Residents will have to endure foul smells from a sewage treatment plant for an extra four months because odour alleviation measures at the facility will not be completed on time.
Dublin City Council has admitted that even though it is currently spending €28.3m annually on the Ringsend sewage treatment plant, it will take until November to fully rectify the problem of the facility's unsavoury odours.
This is despite assurances from the city manager at the start of the year that odour problems at the plant would be fully alleviated by July.
This will bring to four years the time it has taken the council to eliminate odour problems associated with the waste water treatment facility.
The €300m plant opened in July 2003 to process sewage from 1.7 million homes around ublin, bringing an end to the dumping of more than 40 million gallons of raw sewage into Dublin Bay.
It was developed under a public-private partnership with the ABA consortium, involving Ascon, sewerage specialists Black & Veatch and Anglia Water.
Since it opened residents living in the Ringsend, Sandymount and Irishtown have experienced foul odours emanating from the plant.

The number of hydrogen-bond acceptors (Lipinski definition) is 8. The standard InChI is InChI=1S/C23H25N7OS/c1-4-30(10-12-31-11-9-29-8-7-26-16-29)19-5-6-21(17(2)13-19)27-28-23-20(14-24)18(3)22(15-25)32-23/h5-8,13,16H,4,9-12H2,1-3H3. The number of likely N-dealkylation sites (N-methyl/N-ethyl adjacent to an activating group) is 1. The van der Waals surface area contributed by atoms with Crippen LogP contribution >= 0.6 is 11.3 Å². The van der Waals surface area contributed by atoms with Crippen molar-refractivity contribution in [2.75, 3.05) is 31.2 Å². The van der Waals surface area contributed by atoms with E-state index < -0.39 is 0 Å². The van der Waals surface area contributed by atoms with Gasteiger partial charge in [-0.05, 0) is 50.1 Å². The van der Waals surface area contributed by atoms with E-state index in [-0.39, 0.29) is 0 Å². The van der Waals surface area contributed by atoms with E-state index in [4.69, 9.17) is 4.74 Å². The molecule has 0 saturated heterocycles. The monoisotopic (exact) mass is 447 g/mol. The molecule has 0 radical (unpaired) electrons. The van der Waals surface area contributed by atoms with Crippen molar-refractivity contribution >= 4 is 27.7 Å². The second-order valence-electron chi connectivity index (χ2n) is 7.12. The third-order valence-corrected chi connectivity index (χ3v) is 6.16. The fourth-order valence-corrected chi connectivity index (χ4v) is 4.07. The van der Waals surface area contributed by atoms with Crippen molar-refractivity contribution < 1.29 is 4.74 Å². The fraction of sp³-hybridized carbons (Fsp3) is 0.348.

The smell is particularly bad in summer and for the last three years residents have been forced to keep their doors and windows shut due to the stench.
Following an independent review of the operation of the plant by a US engineering firm in 2004, the consortium decided on a series of engineering works to eradicate the smell. In 2006 short-term works began with the installation of 'odour friendly' sludge processing equipment, and last year a more extensive programme of engineering works was introduced with the aim of permanently eliminating the smell.
Last January, the city manager John Tierney said the problem would be eradicated by July, but the council now says that while short-term measures are in place and that the problem will be partly rectified by July, the odour problem will not be completely sorted out until November.